Sunday, 24 January 2016

The Shadow of the Wind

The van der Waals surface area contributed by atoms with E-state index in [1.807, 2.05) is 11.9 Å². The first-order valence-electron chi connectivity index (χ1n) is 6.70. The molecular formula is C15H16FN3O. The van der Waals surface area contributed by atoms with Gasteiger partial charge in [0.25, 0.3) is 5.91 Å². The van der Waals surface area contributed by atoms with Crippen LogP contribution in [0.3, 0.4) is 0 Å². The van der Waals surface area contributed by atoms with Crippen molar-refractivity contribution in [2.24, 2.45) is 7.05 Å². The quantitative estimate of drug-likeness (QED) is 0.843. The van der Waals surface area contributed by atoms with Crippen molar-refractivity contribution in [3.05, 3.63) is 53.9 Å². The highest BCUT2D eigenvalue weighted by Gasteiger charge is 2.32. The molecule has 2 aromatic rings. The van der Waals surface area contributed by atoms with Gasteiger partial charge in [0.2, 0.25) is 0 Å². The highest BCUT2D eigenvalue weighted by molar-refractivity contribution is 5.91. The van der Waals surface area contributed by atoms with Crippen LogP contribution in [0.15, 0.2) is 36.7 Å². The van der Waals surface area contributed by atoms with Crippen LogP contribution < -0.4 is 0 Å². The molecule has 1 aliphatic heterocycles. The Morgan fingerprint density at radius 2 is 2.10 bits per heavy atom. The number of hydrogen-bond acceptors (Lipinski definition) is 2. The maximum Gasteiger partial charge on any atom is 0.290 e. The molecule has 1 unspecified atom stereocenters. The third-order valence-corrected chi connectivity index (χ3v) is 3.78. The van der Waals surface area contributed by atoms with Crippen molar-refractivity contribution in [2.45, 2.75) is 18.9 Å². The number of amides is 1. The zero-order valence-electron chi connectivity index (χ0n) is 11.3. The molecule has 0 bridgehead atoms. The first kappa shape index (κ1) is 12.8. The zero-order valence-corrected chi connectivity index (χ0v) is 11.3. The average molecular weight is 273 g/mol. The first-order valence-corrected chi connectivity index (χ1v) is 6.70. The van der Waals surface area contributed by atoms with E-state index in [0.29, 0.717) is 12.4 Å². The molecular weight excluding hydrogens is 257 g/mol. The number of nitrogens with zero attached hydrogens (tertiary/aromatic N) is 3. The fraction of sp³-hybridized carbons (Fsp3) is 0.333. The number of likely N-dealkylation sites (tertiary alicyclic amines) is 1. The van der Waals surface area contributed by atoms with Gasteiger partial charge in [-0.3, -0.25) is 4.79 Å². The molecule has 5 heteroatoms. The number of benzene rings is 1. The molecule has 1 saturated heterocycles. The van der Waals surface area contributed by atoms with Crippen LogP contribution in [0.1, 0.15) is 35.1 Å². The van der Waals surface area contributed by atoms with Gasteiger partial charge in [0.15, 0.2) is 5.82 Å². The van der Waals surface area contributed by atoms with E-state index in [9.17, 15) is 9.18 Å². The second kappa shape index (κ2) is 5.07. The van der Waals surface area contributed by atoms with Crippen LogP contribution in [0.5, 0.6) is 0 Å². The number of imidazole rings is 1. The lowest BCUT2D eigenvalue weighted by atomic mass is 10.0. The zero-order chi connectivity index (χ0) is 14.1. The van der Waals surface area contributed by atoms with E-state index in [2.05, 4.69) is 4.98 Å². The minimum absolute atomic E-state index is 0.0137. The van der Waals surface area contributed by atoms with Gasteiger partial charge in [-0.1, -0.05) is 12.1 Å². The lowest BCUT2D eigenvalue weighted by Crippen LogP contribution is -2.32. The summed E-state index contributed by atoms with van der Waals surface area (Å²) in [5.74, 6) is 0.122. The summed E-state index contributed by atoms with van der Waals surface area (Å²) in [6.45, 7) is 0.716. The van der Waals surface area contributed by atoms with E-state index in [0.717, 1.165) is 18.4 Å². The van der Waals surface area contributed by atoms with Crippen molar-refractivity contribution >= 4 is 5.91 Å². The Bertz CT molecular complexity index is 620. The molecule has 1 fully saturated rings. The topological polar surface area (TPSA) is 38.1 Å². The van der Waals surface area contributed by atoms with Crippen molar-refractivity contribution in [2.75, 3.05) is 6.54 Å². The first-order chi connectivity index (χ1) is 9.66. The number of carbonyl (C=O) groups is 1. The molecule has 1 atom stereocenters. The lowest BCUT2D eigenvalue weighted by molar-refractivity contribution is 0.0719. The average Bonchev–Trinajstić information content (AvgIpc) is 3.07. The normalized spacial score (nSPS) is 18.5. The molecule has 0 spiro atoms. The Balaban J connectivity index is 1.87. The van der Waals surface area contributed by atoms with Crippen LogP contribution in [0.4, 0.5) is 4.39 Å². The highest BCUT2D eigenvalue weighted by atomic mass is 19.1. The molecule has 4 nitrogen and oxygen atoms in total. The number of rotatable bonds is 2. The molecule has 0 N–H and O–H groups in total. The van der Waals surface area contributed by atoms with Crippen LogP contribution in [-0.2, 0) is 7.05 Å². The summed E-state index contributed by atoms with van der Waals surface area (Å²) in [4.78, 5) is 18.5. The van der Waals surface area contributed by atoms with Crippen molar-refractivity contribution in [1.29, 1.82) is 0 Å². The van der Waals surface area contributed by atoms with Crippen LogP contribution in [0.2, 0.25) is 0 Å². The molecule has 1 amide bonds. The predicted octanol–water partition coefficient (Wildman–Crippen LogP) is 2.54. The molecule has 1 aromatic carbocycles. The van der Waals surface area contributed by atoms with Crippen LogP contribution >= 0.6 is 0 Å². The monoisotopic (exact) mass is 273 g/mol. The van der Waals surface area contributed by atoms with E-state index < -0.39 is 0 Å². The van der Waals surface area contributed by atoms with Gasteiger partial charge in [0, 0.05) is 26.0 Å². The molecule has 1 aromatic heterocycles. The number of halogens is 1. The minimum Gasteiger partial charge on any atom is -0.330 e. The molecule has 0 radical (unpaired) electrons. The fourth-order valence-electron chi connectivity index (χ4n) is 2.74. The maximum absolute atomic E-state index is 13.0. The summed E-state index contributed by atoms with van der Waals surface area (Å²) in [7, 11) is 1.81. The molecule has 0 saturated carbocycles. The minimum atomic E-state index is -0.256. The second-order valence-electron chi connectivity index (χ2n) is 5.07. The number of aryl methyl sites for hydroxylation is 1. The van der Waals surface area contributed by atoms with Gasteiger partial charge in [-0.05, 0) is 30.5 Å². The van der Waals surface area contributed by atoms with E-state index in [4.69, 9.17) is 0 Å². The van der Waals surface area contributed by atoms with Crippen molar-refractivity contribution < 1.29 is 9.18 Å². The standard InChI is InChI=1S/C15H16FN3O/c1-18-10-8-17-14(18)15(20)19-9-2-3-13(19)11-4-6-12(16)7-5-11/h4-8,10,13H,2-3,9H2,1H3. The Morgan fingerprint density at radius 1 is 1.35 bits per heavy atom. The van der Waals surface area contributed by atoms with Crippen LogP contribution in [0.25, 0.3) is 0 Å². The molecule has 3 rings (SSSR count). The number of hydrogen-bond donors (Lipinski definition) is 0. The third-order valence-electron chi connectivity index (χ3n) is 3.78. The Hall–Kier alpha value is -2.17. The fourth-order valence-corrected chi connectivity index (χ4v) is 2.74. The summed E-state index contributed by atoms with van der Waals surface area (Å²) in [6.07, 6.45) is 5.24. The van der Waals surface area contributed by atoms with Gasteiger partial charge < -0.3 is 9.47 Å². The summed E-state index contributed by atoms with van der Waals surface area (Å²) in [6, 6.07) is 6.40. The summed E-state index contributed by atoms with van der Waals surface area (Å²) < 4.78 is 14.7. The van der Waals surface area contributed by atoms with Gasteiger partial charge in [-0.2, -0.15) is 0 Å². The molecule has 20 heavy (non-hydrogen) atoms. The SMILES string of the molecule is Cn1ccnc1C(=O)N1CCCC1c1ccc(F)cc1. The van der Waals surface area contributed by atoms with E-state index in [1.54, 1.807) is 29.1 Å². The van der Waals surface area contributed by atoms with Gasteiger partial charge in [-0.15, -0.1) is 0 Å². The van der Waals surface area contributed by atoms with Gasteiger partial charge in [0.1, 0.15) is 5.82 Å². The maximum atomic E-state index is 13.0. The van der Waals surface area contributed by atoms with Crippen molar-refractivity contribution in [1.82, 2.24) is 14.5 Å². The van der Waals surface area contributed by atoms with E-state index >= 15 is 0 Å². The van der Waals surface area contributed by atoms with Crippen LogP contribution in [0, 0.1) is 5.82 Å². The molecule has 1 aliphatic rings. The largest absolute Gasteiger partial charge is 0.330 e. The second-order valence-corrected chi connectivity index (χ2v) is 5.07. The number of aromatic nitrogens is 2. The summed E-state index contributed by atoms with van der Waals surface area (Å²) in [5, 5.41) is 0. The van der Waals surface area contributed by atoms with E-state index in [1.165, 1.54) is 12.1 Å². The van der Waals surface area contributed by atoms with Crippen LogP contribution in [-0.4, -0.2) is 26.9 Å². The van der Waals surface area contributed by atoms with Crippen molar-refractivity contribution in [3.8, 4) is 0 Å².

I have continued to be a bad blogger and allowed books to pile up, unreviewed. I took on a new knitting project and so after we finished 'Night Waking', Monkey and I have sat and listened to 'the Shadow of the Wind' by Carlos Ruiz Zaf√≥n on audiobook. This was a totally wonderful book. It is the story of a book, or, I suppose, the story of the author. Our hero Daniel, son of a second-hand bookseller, finds a copy of 'The Shadow of the Wind' in the Cemetery of Forgotten Books, and then gets drawn in to the mystery of its author Julian Carax and why someone wishes to destroy his books. As a young boy he falls under the spell of the enigmatic Clara, daughter of a book dealer, and this in turn brings him into contact with a homeless man called Fermin, with who's help he investigates the mystery. A tragic love story unfolds, of Julian and Penelope, but all the time, in the background there is the insidious presence of Fumero, a former schoolmate who, through the passage of time and the civil war, has become a corrupt policeman. So we follow the trail, picking up snippets of information from characters along the way, as Daniel grows into a young man. In his turn falls in love with Beatrice, his best friend's sister, in a wonderful reflection of the situation in Carax's life, where Penelope was the sister of his school friend Jorge. In fact there are several times through the story where events in Daniels life mirror what happened to Julian, dropped in very cleverly to draw the two of them together, as if fate has some kind of hand in the events of their lives. The background of the Spanish Civil War is present in the political and social upheaval, and the element of fear and uncertainty, but it does not dominate the story. It is another story of feuds and friendship, and of the relationships between fathers and sons, but it is the loyal housekeepers, neighbouring shopkeepers and sidekick policemen that do much of the holding the story together. We enjoyed trying to figure out what was going on, who was who and how things fit together, and then were disappointed when the last three CDs were basically a letter from Nuria to Daniel explaining the whole story to him; it was very frustrating to have it all tied up so neatly and completely, with no loose ends, and then the final chapter just gave them all a 'happy ever after'.  Having said that it was a fascinating premise for a story and the whole book was very cleverly written, I can certainly see why it has developed such an enthusiastic following.  

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